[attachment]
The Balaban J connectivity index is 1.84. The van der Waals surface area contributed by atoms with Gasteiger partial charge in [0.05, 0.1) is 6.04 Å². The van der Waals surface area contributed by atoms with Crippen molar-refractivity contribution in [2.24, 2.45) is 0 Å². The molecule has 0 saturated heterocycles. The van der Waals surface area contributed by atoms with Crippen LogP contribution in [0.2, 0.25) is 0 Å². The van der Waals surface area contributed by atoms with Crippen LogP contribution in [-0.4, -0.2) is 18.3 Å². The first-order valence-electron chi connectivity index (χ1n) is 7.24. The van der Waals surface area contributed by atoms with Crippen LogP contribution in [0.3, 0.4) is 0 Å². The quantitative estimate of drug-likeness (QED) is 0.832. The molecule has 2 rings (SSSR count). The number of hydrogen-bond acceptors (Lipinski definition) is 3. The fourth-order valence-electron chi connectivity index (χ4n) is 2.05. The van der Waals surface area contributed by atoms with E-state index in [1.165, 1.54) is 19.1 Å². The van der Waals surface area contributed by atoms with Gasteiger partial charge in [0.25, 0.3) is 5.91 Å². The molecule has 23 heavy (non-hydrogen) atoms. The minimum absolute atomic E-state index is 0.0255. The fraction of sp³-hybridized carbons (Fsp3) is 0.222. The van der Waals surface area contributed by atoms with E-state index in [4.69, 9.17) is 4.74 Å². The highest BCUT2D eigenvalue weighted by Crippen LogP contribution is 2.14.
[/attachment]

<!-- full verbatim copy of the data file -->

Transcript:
The Balaban J connectivity index is 1.84. The van der Waals surface area contributed by atoms with Gasteiger partial charge in [0.05, 0.1) is 6.04 Å². The van der Waals surface area contributed by atoms with Crippen molar-refractivity contribution in [2.24, 2.45) is 0 Å². The molecule has 0 saturated heterocycles. The van der Waals surface area contributed by atoms with Crippen LogP contribution in [0.2, 0.25) is 0 Å². The van der Waals surface area contributed by atoms with Crippen LogP contribution in [-0.4, -0.2) is 18.3 Å². The first-order valence-electron chi connectivity index (χ1n) is 7.24. The van der Waals surface area contributed by atoms with Crippen LogP contribution in [0.3, 0.4) is 0 Å². The quantitative estimate of drug-likeness (QED) is 0.832. The molecule has 2 rings (SSSR count). The number of hydrogen-bond acceptors (Lipinski definition) is 3. The fourth-order valence-electron chi connectivity index (χ4n) is 2.05. The van der Waals surface area contributed by atoms with E-state index in [1.165, 1.54) is 19.1 Å². The van der Waals surface area contributed by atoms with Gasteiger partial charge in [0.25, 0.3) is 5.91 Å². The molecule has 23 heavy (non-hydrogen) atoms. The minimum absolute atomic E-state index is 0.0255. The fraction of sp³-hybridized carbons (Fsp3) is 0.222. The van der Waals surface area contributed by atoms with E-state index in [4.69, 9.17) is 4.74 Å². The highest BCUT2D eigenvalue weighted by Crippen LogP contribution is 2.14.